Mmm... you gotta love the pocket brush!
Love it, Ted. You mentioneed school. Did you take figure drawing in school? I'm seeing some real good anatomy in your work. Wes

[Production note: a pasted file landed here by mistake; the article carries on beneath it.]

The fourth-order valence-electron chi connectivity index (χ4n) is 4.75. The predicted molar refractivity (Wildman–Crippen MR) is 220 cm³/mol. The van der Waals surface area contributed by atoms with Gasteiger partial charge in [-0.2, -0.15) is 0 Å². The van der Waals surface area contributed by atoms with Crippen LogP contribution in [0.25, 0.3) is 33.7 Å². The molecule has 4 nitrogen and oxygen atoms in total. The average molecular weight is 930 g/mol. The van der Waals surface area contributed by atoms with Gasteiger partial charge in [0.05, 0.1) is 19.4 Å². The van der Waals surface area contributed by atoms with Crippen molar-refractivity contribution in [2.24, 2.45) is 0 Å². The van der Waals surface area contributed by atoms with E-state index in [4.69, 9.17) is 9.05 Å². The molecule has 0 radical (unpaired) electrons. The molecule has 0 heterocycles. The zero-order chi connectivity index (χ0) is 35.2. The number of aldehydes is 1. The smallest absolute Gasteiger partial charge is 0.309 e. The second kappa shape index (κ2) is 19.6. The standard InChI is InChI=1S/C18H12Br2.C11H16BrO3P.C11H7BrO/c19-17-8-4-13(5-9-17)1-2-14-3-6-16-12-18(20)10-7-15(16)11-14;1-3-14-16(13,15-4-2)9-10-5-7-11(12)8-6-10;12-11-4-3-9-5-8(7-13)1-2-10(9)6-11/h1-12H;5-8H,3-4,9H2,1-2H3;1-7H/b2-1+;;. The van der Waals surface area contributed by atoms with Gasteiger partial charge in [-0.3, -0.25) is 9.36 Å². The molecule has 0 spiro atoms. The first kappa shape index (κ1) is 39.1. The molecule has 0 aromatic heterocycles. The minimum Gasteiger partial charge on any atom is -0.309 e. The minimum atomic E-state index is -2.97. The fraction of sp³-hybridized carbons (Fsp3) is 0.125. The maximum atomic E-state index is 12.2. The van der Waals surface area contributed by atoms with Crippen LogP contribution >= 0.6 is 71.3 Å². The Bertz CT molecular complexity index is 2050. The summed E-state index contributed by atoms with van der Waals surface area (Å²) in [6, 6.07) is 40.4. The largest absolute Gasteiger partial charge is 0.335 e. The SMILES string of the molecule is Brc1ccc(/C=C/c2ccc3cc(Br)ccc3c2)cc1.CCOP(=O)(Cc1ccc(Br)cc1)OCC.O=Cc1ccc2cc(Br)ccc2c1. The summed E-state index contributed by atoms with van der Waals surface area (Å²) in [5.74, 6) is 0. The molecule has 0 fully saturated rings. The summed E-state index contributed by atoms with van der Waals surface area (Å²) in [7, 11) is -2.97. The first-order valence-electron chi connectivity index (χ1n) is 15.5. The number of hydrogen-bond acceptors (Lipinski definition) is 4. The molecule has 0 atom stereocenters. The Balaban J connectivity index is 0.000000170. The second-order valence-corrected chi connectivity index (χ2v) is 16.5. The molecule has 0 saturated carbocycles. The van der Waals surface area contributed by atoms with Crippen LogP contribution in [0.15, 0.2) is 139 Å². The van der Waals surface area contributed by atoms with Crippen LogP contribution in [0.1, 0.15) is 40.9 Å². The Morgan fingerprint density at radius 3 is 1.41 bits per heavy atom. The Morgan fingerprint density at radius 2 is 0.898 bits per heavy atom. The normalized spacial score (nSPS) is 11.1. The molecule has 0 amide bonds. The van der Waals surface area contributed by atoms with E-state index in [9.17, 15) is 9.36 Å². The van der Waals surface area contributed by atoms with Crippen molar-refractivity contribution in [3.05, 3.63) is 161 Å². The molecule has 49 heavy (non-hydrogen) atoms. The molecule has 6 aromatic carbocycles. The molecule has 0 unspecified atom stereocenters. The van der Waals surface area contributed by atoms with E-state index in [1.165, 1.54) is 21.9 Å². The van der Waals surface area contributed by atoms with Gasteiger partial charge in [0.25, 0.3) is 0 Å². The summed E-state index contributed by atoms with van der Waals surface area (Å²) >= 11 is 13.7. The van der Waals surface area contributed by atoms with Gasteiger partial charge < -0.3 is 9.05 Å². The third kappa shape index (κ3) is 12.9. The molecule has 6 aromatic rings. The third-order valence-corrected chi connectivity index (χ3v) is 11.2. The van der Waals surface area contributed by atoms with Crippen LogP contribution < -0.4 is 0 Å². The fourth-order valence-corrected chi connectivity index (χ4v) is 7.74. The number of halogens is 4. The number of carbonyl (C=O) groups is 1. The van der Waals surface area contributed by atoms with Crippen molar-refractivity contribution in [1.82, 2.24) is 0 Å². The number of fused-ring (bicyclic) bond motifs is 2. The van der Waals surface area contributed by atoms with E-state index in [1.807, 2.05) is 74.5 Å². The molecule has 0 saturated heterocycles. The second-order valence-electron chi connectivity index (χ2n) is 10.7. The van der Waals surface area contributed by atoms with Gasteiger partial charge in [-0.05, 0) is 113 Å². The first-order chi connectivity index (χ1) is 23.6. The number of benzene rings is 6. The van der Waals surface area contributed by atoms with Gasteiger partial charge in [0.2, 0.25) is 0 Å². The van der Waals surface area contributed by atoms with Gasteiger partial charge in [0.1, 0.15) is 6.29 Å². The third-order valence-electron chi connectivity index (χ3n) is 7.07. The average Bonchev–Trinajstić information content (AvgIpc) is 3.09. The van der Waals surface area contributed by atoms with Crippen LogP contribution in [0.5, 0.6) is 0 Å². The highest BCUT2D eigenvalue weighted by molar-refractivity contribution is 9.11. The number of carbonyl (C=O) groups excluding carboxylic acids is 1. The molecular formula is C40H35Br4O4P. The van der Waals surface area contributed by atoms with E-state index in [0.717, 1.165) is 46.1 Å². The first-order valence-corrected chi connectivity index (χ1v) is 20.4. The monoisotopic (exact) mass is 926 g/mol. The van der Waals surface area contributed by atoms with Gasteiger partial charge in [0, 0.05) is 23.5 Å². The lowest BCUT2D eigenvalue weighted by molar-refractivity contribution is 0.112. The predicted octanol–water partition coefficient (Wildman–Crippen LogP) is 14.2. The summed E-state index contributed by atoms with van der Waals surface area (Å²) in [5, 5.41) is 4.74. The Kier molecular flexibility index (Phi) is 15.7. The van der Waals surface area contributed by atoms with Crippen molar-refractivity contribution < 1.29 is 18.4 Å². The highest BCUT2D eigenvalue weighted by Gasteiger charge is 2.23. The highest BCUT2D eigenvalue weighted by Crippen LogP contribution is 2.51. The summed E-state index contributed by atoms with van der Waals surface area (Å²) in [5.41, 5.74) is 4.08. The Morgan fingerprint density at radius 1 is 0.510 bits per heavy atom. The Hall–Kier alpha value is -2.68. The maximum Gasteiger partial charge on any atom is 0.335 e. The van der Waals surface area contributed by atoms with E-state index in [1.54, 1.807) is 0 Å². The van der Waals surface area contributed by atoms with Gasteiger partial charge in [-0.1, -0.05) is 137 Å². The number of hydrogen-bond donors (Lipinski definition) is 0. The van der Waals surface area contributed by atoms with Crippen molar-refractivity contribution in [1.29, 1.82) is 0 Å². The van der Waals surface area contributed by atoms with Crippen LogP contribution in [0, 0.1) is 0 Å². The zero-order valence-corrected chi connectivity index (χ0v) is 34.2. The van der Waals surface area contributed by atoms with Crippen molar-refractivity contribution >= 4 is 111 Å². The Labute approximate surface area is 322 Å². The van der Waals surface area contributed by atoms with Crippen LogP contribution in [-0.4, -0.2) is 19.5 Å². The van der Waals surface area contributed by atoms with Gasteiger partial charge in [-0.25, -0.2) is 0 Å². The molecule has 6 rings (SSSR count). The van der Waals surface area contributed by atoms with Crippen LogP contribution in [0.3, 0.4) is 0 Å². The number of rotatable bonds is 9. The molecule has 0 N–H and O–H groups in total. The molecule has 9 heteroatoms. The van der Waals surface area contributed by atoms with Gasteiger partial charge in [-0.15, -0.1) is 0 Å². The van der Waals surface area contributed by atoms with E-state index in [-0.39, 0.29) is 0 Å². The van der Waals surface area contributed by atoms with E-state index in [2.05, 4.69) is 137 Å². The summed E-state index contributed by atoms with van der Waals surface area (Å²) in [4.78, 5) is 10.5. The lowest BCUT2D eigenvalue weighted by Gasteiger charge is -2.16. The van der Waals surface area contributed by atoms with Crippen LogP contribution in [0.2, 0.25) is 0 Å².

When I was going to school in Seattle I did have a life drawing class or two. What I think helped me most was one day in art class, probably eleventh grade, when we did life drawing. We did some speed-scribbling... somebody would pose and we'd have thirty seconds to scribble out the figure... not sketch, but loopy scribbles. Then they'd change poses and so on. This way we didn't worry about the details but got a sense of how the whole body worked together.I am probably indebted to How to Draw Comics the Marvel Way. I finally got my own copy a couple years ago at the library book store... pretty beat up, but even a cheapskate like me can invest a dollar for a classic book now and then.When I'm drawing figures, if I worry too much about anatomy it really throws me off. I kinda think about the flow of the figure, and then fix anything wrong like where the elbow should fall, etc. What I like to try to do is get a sense of movement even in static figures, or at least a tension. A sense of weight is probably the most important thing for me with drawing figures.With cartooning, I don't have to get everything just right, and in fact things look better when they're not. But there's no doubt that knowing how the human body works, at all ages, and is put together helps.